On a particularly hot day in Los Angeles, I set out to make the ice cream of
my childhood. The bright saffron, rose-scented, stretchy, and chewy bastani,
with soft bites of frozen cream under tooth and sprinkled with green Iranian
pistachios. Iran’s national ice cream—Bastani-e Gol-o Bolbol—flowers and
nightingales ice cream. In Persian poetry and literature, flowers and
nightingales are symbolic messengers of love and the beloved.
This ice cream is also more commonly known as bastani-e Akbar Mashti,
named after the first man to open an ice cream parlor in Tehran. I have
adapted the ice cream base recipe from Jeni Britton Bauer of Jeni’s Splendid
Ice Creams. The result is a fabulous, silky ice cream base without any
unpleasant ice crystals, which I often have an issue with. The cream cheese is
the trick here to help keep the ice crystals from forming. But the taste of the
cream cheese is hardly detectable, especially when blended with fragrant
saffron and rose water. I encourage all who feel intimidated by homemade ice
cream to give this lovers’ ice creama try.
Back in our Los Angeles kitchen, as the ice cream churned, then five-yearold Soleil exclaimed, apropos of nothing and to no one in particular, “I
wonder who I’m going to marry?” Flowers and nightingales must have
perched on her shoulders, whispering sweet nothings in her ear, spinning tales
of love, saffron, roses, and sweet cream.
MAKES 1 PINT
2 cups whole milk, divided
4 teaspoons cornstarch
1¾ cups heavy cream, divided
⅔ cup sugar
¼ teaspoon kosher salt
¼ teaspoon ground saffron, dissolved in 3 tablespoons rose water
3 tablespoons cream cheese, at room temperature
Chopped raw pistachios (optional)
Before starting, set aside a large bowl which you will use for the ice bath
and a medium bowl (that can fit in the larger bowl) for the ice cream
In a small bowl, stir together ¼ cup of the milk and the cornstarch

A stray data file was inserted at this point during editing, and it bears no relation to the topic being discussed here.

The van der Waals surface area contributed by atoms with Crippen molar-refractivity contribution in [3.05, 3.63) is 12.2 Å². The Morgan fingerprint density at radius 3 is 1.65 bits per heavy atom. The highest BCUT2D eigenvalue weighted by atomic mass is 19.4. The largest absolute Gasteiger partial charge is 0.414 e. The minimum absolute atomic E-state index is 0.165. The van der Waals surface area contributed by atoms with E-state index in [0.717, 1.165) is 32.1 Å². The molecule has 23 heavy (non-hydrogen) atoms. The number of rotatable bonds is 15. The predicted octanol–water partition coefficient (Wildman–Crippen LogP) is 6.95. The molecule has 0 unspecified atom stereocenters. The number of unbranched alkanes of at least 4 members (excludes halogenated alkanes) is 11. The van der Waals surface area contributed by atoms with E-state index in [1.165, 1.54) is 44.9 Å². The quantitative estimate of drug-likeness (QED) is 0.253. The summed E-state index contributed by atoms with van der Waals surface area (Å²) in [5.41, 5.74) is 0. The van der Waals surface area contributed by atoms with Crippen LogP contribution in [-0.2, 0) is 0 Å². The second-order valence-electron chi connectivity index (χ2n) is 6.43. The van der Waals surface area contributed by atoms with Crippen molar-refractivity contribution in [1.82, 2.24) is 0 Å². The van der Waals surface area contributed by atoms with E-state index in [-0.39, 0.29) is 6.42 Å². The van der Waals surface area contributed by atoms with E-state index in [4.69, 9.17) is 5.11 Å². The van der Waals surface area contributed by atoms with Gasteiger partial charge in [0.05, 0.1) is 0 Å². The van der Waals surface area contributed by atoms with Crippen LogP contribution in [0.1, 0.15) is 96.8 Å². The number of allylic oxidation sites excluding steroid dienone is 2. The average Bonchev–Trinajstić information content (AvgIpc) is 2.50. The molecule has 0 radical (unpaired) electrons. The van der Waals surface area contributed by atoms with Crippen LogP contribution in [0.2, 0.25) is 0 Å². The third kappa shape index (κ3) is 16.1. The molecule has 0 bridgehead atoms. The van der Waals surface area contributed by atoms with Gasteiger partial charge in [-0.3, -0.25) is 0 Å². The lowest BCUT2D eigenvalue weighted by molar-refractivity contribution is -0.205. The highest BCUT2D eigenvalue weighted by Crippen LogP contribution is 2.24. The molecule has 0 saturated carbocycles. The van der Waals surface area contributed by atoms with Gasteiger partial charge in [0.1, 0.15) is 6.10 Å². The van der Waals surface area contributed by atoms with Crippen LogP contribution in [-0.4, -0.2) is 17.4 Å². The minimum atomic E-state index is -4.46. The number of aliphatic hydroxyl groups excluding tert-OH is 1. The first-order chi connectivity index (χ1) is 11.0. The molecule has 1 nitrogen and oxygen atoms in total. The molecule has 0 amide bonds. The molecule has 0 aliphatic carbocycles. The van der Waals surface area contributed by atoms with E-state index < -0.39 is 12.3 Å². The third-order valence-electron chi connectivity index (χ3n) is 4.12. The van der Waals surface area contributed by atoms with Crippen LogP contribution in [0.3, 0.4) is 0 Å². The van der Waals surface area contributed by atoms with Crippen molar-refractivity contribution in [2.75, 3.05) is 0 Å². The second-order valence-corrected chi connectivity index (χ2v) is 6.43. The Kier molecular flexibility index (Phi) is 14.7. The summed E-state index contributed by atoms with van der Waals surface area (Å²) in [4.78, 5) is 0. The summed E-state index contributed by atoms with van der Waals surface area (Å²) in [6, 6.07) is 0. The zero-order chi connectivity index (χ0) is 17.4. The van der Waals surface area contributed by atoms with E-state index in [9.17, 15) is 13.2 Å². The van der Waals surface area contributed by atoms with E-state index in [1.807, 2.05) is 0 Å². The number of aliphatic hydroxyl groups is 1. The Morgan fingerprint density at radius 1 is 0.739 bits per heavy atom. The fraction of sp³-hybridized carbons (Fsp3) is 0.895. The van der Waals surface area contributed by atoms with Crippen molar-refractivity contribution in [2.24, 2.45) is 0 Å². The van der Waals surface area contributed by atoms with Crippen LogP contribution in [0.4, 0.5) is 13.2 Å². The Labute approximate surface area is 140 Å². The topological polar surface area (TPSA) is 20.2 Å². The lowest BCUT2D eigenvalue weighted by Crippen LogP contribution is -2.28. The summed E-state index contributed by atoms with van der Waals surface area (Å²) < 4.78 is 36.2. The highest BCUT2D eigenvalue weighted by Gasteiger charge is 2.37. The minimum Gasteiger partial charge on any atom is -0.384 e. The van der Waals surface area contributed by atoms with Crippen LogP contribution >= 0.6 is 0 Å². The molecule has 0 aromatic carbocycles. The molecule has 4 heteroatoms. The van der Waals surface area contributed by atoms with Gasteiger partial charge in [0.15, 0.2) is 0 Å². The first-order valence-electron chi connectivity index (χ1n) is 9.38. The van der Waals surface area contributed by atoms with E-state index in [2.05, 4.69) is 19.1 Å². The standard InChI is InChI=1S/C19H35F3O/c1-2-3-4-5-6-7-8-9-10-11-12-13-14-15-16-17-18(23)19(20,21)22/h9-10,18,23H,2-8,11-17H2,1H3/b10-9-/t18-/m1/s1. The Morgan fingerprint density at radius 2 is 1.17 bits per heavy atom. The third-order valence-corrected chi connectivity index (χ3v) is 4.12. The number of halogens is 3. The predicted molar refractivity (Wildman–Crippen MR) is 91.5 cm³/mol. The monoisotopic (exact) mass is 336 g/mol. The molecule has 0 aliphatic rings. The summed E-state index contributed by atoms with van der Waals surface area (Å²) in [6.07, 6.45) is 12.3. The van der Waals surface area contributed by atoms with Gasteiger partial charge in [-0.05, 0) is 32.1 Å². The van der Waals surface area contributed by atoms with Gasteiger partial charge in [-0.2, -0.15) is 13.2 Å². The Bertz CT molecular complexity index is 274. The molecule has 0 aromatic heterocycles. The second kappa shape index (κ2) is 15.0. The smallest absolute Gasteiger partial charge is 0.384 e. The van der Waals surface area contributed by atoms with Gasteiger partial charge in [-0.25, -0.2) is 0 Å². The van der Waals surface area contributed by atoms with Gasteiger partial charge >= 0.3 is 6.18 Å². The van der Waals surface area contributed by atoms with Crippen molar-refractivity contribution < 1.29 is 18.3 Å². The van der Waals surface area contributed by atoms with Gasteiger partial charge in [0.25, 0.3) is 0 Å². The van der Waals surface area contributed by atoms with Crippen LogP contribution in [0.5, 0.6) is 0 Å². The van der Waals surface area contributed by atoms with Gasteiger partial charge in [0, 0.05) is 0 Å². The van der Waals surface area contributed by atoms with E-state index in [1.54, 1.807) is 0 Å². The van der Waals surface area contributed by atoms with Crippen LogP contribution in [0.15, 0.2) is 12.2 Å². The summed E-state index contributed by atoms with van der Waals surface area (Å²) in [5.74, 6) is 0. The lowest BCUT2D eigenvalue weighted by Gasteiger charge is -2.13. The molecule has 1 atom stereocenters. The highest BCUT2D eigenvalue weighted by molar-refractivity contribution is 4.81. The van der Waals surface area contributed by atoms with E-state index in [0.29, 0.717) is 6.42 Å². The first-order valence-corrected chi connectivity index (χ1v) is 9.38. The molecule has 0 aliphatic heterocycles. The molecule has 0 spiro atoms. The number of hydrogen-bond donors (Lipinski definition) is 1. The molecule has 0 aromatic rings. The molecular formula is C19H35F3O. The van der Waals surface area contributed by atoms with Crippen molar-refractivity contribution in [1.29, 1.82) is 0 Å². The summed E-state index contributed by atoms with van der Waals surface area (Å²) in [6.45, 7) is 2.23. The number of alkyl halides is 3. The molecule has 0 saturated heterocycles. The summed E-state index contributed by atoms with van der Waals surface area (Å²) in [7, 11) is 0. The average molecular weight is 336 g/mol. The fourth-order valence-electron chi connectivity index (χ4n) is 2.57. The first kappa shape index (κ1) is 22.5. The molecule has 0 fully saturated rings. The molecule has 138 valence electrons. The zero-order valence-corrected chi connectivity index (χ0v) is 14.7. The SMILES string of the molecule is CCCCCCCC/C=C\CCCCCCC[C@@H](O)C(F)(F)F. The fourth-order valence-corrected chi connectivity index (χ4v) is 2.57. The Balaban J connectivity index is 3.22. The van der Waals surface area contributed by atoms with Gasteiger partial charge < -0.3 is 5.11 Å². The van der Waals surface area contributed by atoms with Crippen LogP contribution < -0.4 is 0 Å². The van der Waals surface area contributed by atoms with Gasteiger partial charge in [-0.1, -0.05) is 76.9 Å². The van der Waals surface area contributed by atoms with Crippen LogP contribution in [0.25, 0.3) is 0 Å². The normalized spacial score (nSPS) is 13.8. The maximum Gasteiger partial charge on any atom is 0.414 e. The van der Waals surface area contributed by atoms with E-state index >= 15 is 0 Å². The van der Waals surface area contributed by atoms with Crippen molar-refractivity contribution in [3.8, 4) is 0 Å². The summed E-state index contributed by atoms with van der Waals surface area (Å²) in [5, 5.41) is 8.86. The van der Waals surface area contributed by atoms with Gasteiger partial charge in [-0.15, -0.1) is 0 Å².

until well combined. Set the slurry aside. In a medium pot, over
medium-high heat, whisk together the remaining milk, 1¼ cups of the
heavy cream, the sugar, and salt, and bring to a boil. This will take
about 10 minutes. Whisk or stir often so the milk doesn’t boil over or
stick to the bottom of the pot. Don’t go too far. When it comes to a boil,
stir and cook for 4 minutes longer. Stir in the cornstarch slurry, return to
a boil, and cook, stirring, until thickened, 2 to 4 minutes. Remove from
the heat, and stir in the saffron rose water.
Place the cream cheese in the medium bowl you had set aside, pour in
¼ cup of the hot milk mixture, and whisk until smooth. Try to get it as
smooth as possible. Whisk in the remaining milk mixture, until smooth
and no lumps remain. Prepare your ice bath. Fill the large bowl halfway
with cold water and throw in some ice cubes. Place the bowl with the
ice cream base inside the ice bath and let cool until completely chilled.
Alternatively, you can transfer the mixture to the fridge until well
In the meantime, pour a thin layer of the remaining heavy cream
across a smallfreezer-safe tray or plate. Place in the freezer until frozen.
Pour the chilled base into an ice cream maker, and process according
to the manufacturer’s instructions. Remove the frozen cream, break off
into small pieces, and add it to the ice cream in the final minute of
churning. Transfer the ice cream to a container, place a piece of
parchment directly on top, cover, and freeze until set, about 4 hours.
Take the ice cream out of the freezer 5 minutes before scooping. Top
with pistachios, if desired.
MAKE AHEAD: The ice cream can be prepared up to 3 days in advance.
Bottom of the Pot / Naz Derivian